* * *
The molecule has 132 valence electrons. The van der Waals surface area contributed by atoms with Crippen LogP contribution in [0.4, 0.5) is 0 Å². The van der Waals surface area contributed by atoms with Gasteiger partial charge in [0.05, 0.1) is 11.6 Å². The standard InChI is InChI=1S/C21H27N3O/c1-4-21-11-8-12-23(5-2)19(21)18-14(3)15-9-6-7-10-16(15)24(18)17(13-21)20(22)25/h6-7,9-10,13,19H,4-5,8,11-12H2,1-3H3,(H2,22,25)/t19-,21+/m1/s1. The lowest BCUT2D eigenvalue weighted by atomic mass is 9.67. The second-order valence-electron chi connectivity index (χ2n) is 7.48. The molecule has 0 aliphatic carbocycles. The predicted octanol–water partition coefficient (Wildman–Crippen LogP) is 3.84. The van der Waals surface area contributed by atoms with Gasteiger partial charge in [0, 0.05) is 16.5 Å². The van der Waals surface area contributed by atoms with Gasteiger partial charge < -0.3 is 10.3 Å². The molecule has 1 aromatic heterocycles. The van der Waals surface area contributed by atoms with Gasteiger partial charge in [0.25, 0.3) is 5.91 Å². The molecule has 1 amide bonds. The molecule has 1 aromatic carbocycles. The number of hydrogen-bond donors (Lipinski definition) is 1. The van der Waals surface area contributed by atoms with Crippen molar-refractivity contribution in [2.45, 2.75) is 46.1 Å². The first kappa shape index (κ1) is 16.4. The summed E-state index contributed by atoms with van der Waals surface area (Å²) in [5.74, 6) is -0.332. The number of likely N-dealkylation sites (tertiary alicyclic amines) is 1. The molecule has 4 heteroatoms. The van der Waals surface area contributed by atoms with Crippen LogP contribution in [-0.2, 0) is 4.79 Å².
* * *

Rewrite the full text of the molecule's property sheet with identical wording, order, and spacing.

The molecule has 132 valence electrons. The van der Waals surface area contributed by atoms with Crippen LogP contribution in [0.4, 0.5) is 0 Å². The van der Waals surface area contributed by atoms with Gasteiger partial charge in [0.05, 0.1) is 11.6 Å². The standard InChI is InChI=1S/C21H27N3O/c1-4-21-11-8-12-23(5-2)19(21)18-14(3)15-9-6-7-10-16(15)24(18)17(13-21)20(22)25/h6-7,9-10,13,19H,4-5,8,11-12H2,1-3H3,(H2,22,25)/t19-,21+/m1/s1. The lowest BCUT2D eigenvalue weighted by atomic mass is 9.67. The second-order valence-electron chi connectivity index (χ2n) is 7.48. The molecule has 0 aliphatic carbocycles. The predicted octanol–water partition coefficient (Wildman–Crippen LogP) is 3.84. The van der Waals surface area contributed by atoms with Gasteiger partial charge in [0, 0.05) is 16.5 Å². The van der Waals surface area contributed by atoms with Gasteiger partial charge < -0.3 is 10.3 Å². The molecule has 1 aromatic heterocycles. The van der Waals surface area contributed by atoms with Gasteiger partial charge in [0.25, 0.3) is 5.91 Å². The molecule has 1 amide bonds. The molecule has 1 aromatic carbocycles. The number of hydrogen-bond donors (Lipinski definition) is 1. The van der Waals surface area contributed by atoms with Crippen molar-refractivity contribution in [2.45, 2.75) is 46.1 Å². The first kappa shape index (κ1) is 16.4. The summed E-state index contributed by atoms with van der Waals surface area (Å²) in [5.74, 6) is -0.332. The number of likely N-dealkylation sites (tertiary alicyclic amines) is 1. The molecule has 4 heteroatoms. The van der Waals surface area contributed by atoms with Crippen LogP contribution in [-0.2, 0) is 4.79 Å².